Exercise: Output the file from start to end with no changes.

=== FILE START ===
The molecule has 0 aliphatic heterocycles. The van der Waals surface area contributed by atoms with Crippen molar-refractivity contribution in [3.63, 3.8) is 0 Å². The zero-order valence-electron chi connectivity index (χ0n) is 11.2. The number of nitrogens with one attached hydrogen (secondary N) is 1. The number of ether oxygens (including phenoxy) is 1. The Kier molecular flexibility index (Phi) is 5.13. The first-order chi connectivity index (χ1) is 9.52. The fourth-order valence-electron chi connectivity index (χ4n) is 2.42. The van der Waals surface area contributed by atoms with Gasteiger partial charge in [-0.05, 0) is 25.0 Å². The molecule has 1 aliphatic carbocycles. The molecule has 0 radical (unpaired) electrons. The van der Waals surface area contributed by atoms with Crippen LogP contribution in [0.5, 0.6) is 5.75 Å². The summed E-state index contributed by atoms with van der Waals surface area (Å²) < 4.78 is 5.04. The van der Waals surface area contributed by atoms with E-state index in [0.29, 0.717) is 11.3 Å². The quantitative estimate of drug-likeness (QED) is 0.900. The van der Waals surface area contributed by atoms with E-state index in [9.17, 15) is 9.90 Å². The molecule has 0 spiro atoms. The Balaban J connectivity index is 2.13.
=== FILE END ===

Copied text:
The molecule has 0 aliphatic heterocycles. The van der Waals surface area contributed by atoms with Crippen molar-refractivity contribution in [3.63, 3.8) is 0 Å². The zero-order valence-electron chi connectivity index (χ0n) is 11.2. The number of nitrogens with one attached hydrogen (secondary N) is 1. The number of ether oxygens (including phenoxy) is 1. The Kier molecular flexibility index (Phi) is 5.13. The first-order chi connectivity index (χ1) is 9.52. The fourth-order valence-electron chi connectivity index (χ4n) is 2.42. The van der Waals surface area contributed by atoms with Gasteiger partial charge in [-0.05, 0) is 25.0 Å². The molecule has 1 aliphatic carbocycles. The molecule has 0 radical (unpaired) electrons. The van der Waals surface area contributed by atoms with Crippen LogP contribution in [0.5, 0.6) is 5.75 Å². The summed E-state index contributed by atoms with van der Waals surface area (Å²) < 4.78 is 5.04. The van der Waals surface area contributed by atoms with E-state index in [0.29, 0.717) is 11.3 Å². The quantitative estimate of drug-likeness (QED) is 0.900. The van der Waals surface area contributed by atoms with E-state index in [9.17, 15) is 9.90 Å². The molecule has 0 spiro atoms. The Balaban J connectivity index is 2.13.